WASHINGTON -- Opposition of at least four Senate Republicans has all but doomed the chance of Herman Cain to win a seat on the Federal Reserve's board of governors, serving as one of the most striking rebukes to President Donald Trump's personnel choices since he took office in 2017.
Sens. Mitt Romney, R-Utah; Lisa Murkowski, R-Alaska; Cory Gardner, R-Colo.; and Sen. Kevin Cramer, R-N.D., all said they would oppose Cain if Trump nominated him to the Fed. Republicans control 53 seats of the 100-chamber Senate, and losing the support of four members means Cain would need help from Democrats, which appears unlikely.
"If I had to vote today, I would vote no," Cramer said Thursday.
Trump in recent days has said he wants to add Cain to the Fed's seven-member board of governors at a time when he has been repeatedly chiding the central bank's leadership for its management of interest rates. Trump also has said he wants to nominate conservative economist Stephen Moore to the Fed. Moore and Cain are both vocal Trump supporters and have called for slashing interest rates to make the economy grow even faster.
Independent analysts have called Cain far more partisan than typical Fed nominees.
Cain ran for president in the 2012 GOP primary, but lost momentum after several women came forward with accusations of sexual harassment or improper behavior. Cain has remained defiant about the accusations and said he looked forward to telling his side of the story during the confirmation process.
"I will be able to explain it this time, where they wouldn't let me explain it last time," he said last week in a Web video.
Senate Majority Leader Mitch McConnell, R-Ky., who has privately encouraged his members to take their concerns about problematic nominees directly to the White House, declined on Thursday to say whether Trump should refrain from nominating Cain altogether.
But he stressed that the White House needs to consider two factors in its nominations: the individual's background check, as well as that person's prospects of getting confirmed in the Senate.
"Several of our members have had strong feelings about people who've been mentioned in newspaper articles," McConnell told reporters. "I think that should be helpful to the administration, actually."
When asked whether he was surprised by Trump's consideration of Cain for the Fed, McConnell responded: "Surprised? On a daily basis."
During his first 18 months in office, Trump relied on Treasury Secretary Steve Mnuchin and other economic advisers to pick Fed nominees, but he has wrested control of the process in recent months after blaming Mnuchin for steering him toward Jerome Powell as Fed chairman. Powell was easily confirmed by the Senate, but Trump has told aides he regrets appointing Powell to the job because the Fed took several steps last year to raise interest rates and Trump has blamed this for slowing economic growth.
White House National Economic Council Director Larry Kudlow said Thursday morning that Trump was sticking by his decision to nominate Cain "at the moment."
He said Cain was still undergoing a background check by the FBI, and that the paperwork for his nomination had not yet been sent to the Senate.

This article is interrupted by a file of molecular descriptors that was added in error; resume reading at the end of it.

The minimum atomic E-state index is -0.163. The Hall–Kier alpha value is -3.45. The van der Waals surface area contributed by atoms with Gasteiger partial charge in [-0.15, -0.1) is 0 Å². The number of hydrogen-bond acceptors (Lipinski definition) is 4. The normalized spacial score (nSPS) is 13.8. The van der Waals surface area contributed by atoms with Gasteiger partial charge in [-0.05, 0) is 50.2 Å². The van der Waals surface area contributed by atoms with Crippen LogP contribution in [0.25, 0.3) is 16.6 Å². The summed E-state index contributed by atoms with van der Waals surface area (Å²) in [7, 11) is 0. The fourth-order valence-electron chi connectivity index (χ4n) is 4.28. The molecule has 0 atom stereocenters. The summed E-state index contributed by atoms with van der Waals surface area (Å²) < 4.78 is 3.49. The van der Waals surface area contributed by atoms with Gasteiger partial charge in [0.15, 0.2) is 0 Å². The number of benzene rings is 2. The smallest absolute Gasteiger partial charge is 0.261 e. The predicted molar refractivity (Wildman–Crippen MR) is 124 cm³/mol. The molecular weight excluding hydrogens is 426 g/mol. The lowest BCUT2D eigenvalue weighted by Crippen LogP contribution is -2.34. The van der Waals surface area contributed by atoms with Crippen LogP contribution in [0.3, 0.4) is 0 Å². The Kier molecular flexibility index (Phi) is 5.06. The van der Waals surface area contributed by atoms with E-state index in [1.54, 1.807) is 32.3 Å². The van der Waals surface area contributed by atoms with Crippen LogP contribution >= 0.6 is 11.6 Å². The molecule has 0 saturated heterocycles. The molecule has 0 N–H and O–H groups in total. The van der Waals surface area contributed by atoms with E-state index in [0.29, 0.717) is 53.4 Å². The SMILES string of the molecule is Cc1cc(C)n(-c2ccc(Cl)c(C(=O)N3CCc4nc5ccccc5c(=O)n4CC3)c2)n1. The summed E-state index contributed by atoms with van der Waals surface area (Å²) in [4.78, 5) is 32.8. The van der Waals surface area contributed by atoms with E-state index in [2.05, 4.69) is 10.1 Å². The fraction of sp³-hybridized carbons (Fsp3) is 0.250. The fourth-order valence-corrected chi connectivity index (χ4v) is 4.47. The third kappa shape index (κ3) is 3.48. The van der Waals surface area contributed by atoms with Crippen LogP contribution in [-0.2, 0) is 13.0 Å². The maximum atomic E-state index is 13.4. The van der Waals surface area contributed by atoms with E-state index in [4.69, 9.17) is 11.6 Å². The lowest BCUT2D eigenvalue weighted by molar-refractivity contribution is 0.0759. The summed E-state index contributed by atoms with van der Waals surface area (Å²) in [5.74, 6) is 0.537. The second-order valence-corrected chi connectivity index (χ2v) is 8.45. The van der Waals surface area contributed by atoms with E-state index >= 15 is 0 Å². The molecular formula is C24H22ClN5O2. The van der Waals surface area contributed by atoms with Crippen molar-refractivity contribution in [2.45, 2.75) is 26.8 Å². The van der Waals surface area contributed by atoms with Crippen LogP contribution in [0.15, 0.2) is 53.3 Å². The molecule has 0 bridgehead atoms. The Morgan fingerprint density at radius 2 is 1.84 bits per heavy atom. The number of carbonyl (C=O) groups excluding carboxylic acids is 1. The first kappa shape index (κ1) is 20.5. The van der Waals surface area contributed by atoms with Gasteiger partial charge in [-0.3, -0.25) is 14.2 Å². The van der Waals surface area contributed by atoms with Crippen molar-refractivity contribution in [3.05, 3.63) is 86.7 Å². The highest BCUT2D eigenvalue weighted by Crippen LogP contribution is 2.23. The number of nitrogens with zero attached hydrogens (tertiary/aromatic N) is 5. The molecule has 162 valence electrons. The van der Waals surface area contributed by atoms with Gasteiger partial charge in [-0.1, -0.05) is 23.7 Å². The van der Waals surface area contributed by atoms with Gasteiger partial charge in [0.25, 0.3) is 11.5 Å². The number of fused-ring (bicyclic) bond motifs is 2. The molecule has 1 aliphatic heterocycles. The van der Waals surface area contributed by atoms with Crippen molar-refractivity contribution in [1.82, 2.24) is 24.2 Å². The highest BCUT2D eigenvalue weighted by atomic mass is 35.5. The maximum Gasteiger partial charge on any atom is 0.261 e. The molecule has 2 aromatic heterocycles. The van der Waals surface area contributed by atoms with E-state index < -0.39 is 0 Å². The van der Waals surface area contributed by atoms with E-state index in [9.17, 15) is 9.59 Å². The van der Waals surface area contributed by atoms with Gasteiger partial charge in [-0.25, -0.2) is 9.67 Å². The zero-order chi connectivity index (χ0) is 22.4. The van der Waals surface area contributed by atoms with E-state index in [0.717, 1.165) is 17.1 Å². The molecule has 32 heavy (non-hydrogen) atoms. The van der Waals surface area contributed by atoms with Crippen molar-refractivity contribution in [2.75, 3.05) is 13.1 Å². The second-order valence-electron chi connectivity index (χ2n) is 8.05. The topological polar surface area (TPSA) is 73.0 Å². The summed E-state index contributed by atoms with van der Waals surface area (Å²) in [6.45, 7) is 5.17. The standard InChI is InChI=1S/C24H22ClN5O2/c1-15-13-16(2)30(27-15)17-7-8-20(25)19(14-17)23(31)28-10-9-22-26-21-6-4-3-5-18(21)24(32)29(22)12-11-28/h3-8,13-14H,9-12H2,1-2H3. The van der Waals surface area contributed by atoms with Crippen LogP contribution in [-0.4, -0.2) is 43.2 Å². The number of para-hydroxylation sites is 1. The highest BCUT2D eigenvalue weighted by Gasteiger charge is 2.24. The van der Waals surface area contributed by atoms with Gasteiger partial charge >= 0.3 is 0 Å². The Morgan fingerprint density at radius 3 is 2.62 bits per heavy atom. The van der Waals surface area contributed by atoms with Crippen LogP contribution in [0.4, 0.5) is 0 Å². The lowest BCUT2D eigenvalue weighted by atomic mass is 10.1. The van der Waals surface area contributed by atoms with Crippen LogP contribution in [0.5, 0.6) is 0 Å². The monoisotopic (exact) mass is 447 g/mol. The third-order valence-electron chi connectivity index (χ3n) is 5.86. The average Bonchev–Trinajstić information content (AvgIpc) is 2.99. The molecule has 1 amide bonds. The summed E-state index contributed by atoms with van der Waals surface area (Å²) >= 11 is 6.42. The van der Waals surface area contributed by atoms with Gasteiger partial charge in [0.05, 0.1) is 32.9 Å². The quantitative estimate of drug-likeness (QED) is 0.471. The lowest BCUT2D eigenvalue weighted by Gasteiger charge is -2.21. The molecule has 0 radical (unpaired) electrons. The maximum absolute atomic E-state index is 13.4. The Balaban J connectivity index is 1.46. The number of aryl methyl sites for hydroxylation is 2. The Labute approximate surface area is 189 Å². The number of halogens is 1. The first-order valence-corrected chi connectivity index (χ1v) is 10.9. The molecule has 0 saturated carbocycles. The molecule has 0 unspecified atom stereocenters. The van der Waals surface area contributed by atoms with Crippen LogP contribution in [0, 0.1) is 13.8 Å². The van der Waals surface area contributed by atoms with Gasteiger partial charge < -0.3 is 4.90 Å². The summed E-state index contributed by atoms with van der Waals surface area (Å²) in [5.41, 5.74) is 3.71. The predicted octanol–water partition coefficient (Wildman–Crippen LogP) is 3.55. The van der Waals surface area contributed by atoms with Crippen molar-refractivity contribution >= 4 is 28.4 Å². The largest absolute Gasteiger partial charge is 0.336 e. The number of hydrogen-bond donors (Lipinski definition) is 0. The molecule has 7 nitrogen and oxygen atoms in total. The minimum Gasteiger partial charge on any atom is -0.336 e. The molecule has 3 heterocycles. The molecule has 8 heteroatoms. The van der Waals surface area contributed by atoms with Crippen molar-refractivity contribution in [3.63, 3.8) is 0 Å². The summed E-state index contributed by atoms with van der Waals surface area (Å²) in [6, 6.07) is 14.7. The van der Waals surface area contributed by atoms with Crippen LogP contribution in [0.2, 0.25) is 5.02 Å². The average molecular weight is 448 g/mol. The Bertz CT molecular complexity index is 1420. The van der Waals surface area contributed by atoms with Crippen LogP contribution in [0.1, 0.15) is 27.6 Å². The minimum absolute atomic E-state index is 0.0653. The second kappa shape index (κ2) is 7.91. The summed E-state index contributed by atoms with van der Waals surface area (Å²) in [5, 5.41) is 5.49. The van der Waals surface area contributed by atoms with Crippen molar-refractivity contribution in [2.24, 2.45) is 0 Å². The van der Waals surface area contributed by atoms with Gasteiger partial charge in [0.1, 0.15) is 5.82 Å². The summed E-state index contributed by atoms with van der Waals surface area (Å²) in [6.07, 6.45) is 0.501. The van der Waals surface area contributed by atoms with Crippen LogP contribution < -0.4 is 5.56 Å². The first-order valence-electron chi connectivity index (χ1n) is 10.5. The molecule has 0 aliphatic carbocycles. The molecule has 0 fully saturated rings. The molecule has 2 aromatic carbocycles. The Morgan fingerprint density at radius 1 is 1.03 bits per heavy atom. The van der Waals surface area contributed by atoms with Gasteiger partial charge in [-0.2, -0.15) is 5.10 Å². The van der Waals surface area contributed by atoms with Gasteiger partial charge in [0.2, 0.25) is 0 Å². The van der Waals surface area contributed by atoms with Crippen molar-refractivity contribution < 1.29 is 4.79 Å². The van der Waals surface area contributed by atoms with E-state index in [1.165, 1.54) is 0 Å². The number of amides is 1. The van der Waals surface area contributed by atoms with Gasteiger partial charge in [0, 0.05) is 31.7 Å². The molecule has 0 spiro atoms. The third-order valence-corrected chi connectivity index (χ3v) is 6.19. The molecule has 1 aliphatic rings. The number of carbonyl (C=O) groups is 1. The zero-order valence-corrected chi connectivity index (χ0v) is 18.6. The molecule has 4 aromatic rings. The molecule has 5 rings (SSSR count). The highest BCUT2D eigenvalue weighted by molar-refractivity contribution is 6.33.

Trump last week called Cain, former chief executive officer of Godfather's Pizza, "a truly outstanding individual," and he said, "I've told my folks that's the man."
Cain was not immediately available for comment. In remarks Wednesday night in Kansas, Cain called his Senate critics "a bunch of yahoos" and said he would not be deterred by criticism, according to the Kansas City Star.
Cain became popular during his run for president in 2011 by trumpeting a simplified version of the tax code that he called the "9-9-9" plan. His candidacy never took hold, though, and last year he started a super PAC aimed at helping Trump before the midterm elections.
House Speaker Nancy Pelosi, D-Calif., speaking to reporters at the Democratic Party's annual retreat in Virginia, slammed the potential nomination of Cain earlier on Thursday, calling him "totally unsuited, unqualified."
Cain also drew criticism from economists and Wall Street because of his past support for returning the U.S. to the gold standard. While Cain previously sat on the board of the Kansas City Fed, that position mostly advises Fed economists on research topics. Regional chairmen are not involved in setting monetary policy.
Cramer said he was still "pretty open and bullish on Stephen Moore." Cramer said Moore's personal issues -- involving unpaid alimony and taxes -- have been resolved, and that he didn't worry that the former Trump campaign adviser and author of Trumponomics, a book praising the president's economic policies, would lack the level of political independence normally expected from a Fed governor.
Moore also has drawn criticism from economists for tailoring his monetary views to suit his politics. He opposed a loose monetary policy when President Barack Obama was in office and endorsed that policy when Trump took over.
Information for this article was contributed by Damian Paletta, Mike DeBonis and Seung Min Kim of The Washington Post; by Jim Tankersley of The New York Times; and by Laura Litvan, Steven T. Dennis, Jennifer Shutt and Niels Lesniewski of Bloomberg News.
Business on 04/12/2019
Print Headline: 4 Republican senators oppose Cain